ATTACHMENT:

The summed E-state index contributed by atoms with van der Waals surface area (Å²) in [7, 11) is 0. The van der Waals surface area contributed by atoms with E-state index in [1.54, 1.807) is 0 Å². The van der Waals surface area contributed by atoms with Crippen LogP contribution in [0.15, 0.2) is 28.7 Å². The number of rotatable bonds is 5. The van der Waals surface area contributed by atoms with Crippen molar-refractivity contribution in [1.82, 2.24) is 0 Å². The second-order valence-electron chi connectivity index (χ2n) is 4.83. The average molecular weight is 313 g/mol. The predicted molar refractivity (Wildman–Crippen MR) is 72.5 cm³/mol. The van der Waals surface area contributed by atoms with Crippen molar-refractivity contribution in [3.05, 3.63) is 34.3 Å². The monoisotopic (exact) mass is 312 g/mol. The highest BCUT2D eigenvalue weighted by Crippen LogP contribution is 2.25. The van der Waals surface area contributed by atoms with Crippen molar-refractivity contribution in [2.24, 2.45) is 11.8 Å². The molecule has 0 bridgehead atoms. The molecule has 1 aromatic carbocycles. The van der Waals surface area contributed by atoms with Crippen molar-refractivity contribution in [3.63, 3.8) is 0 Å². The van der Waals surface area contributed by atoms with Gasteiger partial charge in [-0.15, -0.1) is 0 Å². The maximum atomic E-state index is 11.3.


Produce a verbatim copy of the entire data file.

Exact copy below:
The summed E-state index contributed by atoms with van der Waals surface area (Å²) in [7, 11) is 0. The van der Waals surface area contributed by atoms with E-state index in [1.54, 1.807) is 0 Å². The van der Waals surface area contributed by atoms with Crippen LogP contribution in [0.15, 0.2) is 28.7 Å². The number of rotatable bonds is 5. The van der Waals surface area contributed by atoms with Crippen molar-refractivity contribution in [1.82, 2.24) is 0 Å². The second-order valence-electron chi connectivity index (χ2n) is 4.83. The average molecular weight is 313 g/mol. The predicted molar refractivity (Wildman–Crippen MR) is 72.5 cm³/mol. The van der Waals surface area contributed by atoms with Crippen molar-refractivity contribution in [3.05, 3.63) is 34.3 Å². The monoisotopic (exact) mass is 312 g/mol. The highest BCUT2D eigenvalue weighted by Crippen LogP contribution is 2.25. The van der Waals surface area contributed by atoms with Crippen molar-refractivity contribution in [2.24, 2.45) is 11.8 Å². The molecule has 0 bridgehead atoms. The molecule has 1 aromatic carbocycles. The van der Waals surface area contributed by atoms with Crippen molar-refractivity contribution in [3.63, 3.8) is 0 Å². The van der Waals surface area contributed by atoms with Gasteiger partial charge in [-0.15, -0.1) is 0 Å². The maximum atomic E-state index is 11.3.